IIFT to leverage Dubai opportunities
From left: Ajay Mathur, president of Dubai Alumni Chapter, IIFT; T.P Seetharam; Dr Surajit Mitra andDr Jaydeep Mukherjee, faculty, IIFT, at 3rd International Trade Conclave organised by IIFT in Dubai.
Dubai - The trade patterns in the emerging economies have experienced significant transition due to the economic crisis.
By Sandhya DMello (Senior Reporter)
Published: Mon 21 Sep 2015, 12:00 AM
Last updated: Mon 21 Sep 2015, 4:40 PM
Dubai has become the new financial capital of the world and the Indian Institute of Foreign Trade, or IIFT, wants to leverage this opportunity that Dubai presents, said Dr Surajit Mitra, director and vice-chancellor of IIFT in his opening remarks at IIFT's third International Trade Conclave, inaugurated by the Ambassador of India to the UAE T.P Seetharam on Saturday.
This year the conclave was of special importance in the light of the momentum generated by the visit of Narendra Modi, Prime Minister of India, to the UAE in August 2015. The event was held under the theme 'GCC Trade and Investment Flows: Implications for the Indian Economy.'
Mitra highlighted that the trade patterns in the emerging economies have experienced significant transition due to the economic crisis. India's trade with North America and Europe has gone down, whilst it has risen with Africa, Latin America and the Middle East. He said that 75 per cent of India's trade with the UAE is energy related and there is ample scope for trade diversification between the two countries. He expressed hope that the GCC-India Free Trade agreement will happen soon benefitting both countries.
Seetharam said: "A high level delegation headed by the Commerce Minister of India, Nirmala Sitharaman, is visiting the UAE on October 6 and is scheduled to meet Shaikh Hamid bin Zayed Al Nahyan, managing director of the Abu Dhabi Investment Authority. In the upcoming India-Africa Business Summit, the UAE has been invited as a special delegate and will play an important role in the trade and investments." The panel discussion which followed the inaugural session was attended by more than a hundred delegates from the trade and business world of Dubai, cutting across all sectors.
The discussion was led by the panel consisting of Dr Ashraf Ali Mahate, head of Export Market Intelligence, Dubai Exports; Thomas Kuruvilla, managing partner, Arthur D. Little Middle East; Sharad Singhvi, vice president, HR, Petrofac; Prabhat Sangwan, vice-president, Olam Middle East; Djamal Djouri, CEO, Al-Ghurair Resources; and Thomas Pagonis, shipping manager, Al Ghurair Resources.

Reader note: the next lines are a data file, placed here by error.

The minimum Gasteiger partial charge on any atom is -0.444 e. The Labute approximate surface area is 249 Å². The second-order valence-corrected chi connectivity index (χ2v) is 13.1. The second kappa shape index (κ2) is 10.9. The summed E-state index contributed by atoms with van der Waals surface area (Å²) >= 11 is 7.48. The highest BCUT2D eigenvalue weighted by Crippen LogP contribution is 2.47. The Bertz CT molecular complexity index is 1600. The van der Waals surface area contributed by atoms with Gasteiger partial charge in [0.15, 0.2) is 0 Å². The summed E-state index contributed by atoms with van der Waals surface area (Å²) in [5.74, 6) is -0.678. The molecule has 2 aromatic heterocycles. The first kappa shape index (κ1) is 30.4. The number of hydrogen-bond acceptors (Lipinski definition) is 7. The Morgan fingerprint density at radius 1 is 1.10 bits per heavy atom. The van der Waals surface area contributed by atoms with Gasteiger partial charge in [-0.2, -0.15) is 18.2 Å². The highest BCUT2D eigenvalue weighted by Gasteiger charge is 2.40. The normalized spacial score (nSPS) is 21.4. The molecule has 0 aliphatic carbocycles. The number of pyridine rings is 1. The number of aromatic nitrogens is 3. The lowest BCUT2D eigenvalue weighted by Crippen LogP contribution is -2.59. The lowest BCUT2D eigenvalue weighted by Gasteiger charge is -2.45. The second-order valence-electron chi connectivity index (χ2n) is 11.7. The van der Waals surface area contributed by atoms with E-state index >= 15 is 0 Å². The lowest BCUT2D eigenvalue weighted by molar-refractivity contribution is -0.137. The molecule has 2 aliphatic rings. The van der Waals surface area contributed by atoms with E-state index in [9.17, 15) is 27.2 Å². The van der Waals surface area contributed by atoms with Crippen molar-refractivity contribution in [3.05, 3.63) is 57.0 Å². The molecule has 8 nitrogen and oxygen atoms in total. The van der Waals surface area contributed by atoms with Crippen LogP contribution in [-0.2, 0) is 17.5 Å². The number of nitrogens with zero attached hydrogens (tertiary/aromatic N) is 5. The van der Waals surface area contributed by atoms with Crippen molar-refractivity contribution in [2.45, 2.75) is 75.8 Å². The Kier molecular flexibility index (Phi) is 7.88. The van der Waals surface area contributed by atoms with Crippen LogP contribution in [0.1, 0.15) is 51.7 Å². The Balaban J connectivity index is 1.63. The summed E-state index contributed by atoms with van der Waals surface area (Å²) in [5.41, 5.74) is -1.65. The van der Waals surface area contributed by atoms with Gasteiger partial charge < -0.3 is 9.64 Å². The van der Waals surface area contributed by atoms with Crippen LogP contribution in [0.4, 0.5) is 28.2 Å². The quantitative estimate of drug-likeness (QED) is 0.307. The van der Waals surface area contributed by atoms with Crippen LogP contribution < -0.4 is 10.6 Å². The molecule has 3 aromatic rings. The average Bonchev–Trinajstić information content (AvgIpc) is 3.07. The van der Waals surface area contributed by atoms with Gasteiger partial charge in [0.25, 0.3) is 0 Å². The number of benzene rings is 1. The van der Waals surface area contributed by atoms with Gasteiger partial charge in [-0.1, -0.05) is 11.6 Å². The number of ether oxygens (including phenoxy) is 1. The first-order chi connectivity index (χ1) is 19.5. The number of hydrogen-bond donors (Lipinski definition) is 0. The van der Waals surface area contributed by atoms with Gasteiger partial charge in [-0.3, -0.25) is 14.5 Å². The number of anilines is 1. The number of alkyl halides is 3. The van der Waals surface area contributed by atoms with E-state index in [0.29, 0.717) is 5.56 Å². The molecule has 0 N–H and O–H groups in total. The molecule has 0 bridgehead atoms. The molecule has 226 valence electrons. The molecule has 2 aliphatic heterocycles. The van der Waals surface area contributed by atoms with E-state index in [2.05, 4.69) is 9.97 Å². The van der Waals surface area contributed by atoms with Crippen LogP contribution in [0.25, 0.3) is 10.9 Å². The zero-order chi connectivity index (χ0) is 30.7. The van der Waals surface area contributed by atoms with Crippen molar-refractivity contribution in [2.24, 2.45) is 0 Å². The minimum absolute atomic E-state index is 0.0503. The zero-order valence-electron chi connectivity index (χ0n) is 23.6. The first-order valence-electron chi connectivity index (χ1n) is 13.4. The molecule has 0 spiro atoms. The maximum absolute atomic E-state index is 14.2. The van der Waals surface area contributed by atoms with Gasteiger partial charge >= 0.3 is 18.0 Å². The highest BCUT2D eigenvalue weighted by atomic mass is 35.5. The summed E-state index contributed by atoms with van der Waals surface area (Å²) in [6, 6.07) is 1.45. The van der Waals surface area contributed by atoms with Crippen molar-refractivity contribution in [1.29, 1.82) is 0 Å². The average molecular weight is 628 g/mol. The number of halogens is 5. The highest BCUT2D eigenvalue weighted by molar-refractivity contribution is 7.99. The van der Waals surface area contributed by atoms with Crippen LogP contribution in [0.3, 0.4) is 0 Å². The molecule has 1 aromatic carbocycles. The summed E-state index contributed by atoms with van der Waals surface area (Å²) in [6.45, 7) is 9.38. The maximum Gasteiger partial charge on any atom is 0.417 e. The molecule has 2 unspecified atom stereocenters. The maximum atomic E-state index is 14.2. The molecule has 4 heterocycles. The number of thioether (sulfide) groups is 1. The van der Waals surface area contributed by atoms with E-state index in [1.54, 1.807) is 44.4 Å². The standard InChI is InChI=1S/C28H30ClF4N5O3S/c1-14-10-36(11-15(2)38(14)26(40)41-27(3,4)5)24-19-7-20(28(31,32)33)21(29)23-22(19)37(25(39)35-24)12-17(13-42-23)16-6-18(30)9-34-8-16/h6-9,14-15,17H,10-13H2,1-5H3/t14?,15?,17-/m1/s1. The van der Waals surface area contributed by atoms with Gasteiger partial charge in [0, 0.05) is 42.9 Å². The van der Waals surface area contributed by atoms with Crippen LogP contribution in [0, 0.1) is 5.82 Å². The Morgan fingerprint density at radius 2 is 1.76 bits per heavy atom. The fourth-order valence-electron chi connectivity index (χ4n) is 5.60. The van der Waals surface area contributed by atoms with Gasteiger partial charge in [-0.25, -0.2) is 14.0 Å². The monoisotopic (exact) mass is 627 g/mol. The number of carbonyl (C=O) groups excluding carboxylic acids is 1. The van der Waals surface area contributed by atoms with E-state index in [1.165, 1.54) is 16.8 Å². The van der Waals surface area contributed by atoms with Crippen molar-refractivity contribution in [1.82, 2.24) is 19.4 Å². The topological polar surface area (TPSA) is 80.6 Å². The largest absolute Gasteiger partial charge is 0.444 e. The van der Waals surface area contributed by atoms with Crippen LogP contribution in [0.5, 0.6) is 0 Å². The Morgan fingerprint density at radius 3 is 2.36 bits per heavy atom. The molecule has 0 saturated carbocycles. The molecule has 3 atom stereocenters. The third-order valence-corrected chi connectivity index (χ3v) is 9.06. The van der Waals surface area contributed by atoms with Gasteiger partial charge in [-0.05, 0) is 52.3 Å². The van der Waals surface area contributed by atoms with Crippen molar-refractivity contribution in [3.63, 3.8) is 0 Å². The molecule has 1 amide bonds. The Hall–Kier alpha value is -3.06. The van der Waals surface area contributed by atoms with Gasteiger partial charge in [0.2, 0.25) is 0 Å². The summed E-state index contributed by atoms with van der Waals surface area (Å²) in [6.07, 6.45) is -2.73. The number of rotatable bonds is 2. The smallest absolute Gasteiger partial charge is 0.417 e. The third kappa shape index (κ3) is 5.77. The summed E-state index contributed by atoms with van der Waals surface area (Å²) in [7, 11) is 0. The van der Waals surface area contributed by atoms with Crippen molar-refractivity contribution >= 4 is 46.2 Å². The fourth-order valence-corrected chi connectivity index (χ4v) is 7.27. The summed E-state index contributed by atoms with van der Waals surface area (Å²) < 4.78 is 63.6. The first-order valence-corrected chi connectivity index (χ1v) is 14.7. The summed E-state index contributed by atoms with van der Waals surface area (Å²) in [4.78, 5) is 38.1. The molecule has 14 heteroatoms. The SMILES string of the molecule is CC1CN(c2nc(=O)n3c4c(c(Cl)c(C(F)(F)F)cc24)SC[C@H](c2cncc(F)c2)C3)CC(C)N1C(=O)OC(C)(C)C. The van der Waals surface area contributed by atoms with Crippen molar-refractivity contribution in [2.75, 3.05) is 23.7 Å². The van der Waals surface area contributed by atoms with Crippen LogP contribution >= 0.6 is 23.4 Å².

"The bilateral trade between India and the GCC during 2014-15 is estimated at $59.15 billion, a significant increase from a mere $5.55 billion in 2000-01. Apart from merchandise trade, the GCC countries have discovered opportunities in developing service sectors like retail, finance and telecommunication. It is not just growing trade and finance between GCC and India but also to reinvigorate Indian diaspora settled in GCC countries. They are a major source of remittances. Thus, the GCC as a collective entity has tremendous significance for India," added Mitra.
The Management Development Programme, or MDP, division at IIFT in consultation with the Department of Industrial Policy & Promotion, Government of India and other industry associations, is committed on carrying out different training programmes in coming months with three broad objectives: focus on business environment in India; business practices and the nuances of doing business with India.
As a first step towards this initiative, IIFT jointly with the Directorate General of Foreign Trade, or DGFT, Government of India, has recently launched an online certificate programme in export import business under the Niryat Bandhu Scheme to reach out to the new and potential exporters. This online programme is also expected to serve the government's twin objective of 'Digital India' and 'Skill India'.
Asked if India would be the next investment destination since it remains most insulated among other Bric countries, the IIFT director and vice-chancellor, said: "The Indian economy is now in a very important transitional phase. In the past couple of years, the Indian economy faced the twin challenges of a sharp decline in global demand and at the same time, domestic structural constraints and inflationary pressures, which set a weak growth spiral in motion. Growth has started to pick up in India, boosted by the performance of the manufacturing and services sector. Manufacturing in particular, offers tremendous potential for growth as India is abundant in natural resources, which can significantly reduce input costs."